Jack Skellington, the pumpkin king of Halloween Town, is bored with doing the same thing every year for Halloween. One day he stumbles into Christmas Town, and is so taken with the idea of Christmas that he tries to get the resident bats, ghouls, and goblins of Halloween town to help him put on Christmas instead of Halloween -- but alas, they can't get it quite right. Written by
Jon Reeves <email@example.com>
In the first home Jack visits, there appear to be two commemorative Elvis Presley plates on the living-room wall. This is likely a reference to Presley's 1964 song "Blue Christmas" (and its apropos line "I'll have a blue Christmas without you"). See more »
When Jack opens the Christmas door, he places his right hand on the third from the bottom tree bough. In the reverse shot, his right hand is on the bottom tree bough. See more »
'Twas a long time ago, longer now than it seems in a place perhaps you've seen in your dreams. For the story you're about to be told began with the holiday worlds of auld. Now you've probably wondered where holidays come from. If you haven't I'd say it's time you begun.
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No credits are shown, except the company and the film's name. See more »
By 1993, director Tim Burton was such a successful filmmaker in Hollywood that he was able to return to one of his most beloved early projects, "The Nightmare Before Christmas." It's certainly an inspired movie, as it is also very weird, and when I say "weird," I mean it's distinctly Burton.
Even though it was directed with enough competency by Henry Selick, this groundbreaking stop-motion animation film is Burton all the way, as it contains ample "esque" qualities that make this "Nightmare" uniquely his vision.
As the film opens in the twisted, "Burton"-esque village of "Halloweentown," Jack Skellington, who is dually voiced by Chris Sarandon and longtime Burton collaborator Danny Elfman, is celebrating another "horrible" Halloween. You'll be shocked and amazed at some of the town's inhabitants, who include jazz-playing zombies, Four Tenor-like vampires, a wolf man, and a wheelchair-bound scientist who occasionally opens up his cranium to (literally) scratch his brain; his creation, a Frankenstein-like scarecrow named Sally (Catherine O'Hara), yearns for contact with others and is quite fond of Jack Skellington.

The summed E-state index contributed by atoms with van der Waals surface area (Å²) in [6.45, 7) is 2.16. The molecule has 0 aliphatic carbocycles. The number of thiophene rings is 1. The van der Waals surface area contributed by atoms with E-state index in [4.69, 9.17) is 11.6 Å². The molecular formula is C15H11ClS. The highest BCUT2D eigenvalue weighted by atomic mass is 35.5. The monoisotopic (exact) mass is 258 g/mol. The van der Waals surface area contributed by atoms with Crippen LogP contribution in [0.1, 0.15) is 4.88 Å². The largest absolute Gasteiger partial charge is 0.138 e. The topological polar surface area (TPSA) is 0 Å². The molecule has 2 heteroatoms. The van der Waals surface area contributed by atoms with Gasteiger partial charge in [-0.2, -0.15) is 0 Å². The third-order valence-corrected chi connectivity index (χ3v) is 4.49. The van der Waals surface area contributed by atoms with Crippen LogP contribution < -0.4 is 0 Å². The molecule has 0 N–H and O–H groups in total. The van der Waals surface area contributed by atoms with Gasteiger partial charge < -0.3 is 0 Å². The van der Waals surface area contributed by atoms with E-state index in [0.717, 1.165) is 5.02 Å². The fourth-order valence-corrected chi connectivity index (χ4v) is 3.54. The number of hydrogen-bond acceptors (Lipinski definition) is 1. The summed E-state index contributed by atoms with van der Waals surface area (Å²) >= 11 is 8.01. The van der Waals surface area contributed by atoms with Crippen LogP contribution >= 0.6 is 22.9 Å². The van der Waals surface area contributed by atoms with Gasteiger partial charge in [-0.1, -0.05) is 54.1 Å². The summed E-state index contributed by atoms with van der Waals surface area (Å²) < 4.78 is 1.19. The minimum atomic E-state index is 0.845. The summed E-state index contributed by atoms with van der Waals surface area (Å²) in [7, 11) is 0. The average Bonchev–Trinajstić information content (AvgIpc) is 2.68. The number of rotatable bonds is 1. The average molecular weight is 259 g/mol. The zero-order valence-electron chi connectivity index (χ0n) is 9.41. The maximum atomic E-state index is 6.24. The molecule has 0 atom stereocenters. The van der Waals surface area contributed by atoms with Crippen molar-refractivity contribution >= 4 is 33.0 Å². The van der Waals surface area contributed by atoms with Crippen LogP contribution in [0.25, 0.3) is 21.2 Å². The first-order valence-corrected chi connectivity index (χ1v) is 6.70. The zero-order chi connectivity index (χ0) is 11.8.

But Jack's quickly growing tired of the same old routine year after year, and because he's so downtrodden with boredom, he ventures into the dark forest outside the town's borders, and accidentally stumbles onto the wondrous, jolly world of "Christmastown." Enticed by its splendor, he decides to bring back his discovery to the residents of Halloweentown, who of which are just as shocked by Christmas as he is. Jack gets the brilliant idea to pose as Santa Claus but hires three mischief-makers to kidnap the real Santa so he can share his own, misguided vision of Christmas with an unprepared world.
Painstakingly and meticulously crafted, "The Nightmare Before Christmas" is a beautiful and wonderful film from start to finish. The most famous image of this film is the cover art, which features Skellington eerily silhouetted against a full moon while he stands atop a coiled hill that overlooks a desolate graveyard.
Burton is such a wonderful director, who had already brought us one unique "esque" vision after the other, especially with the first two "Batman" films and "Edward Scissorhands" behind him as of '93 when "Nightmare" was made.
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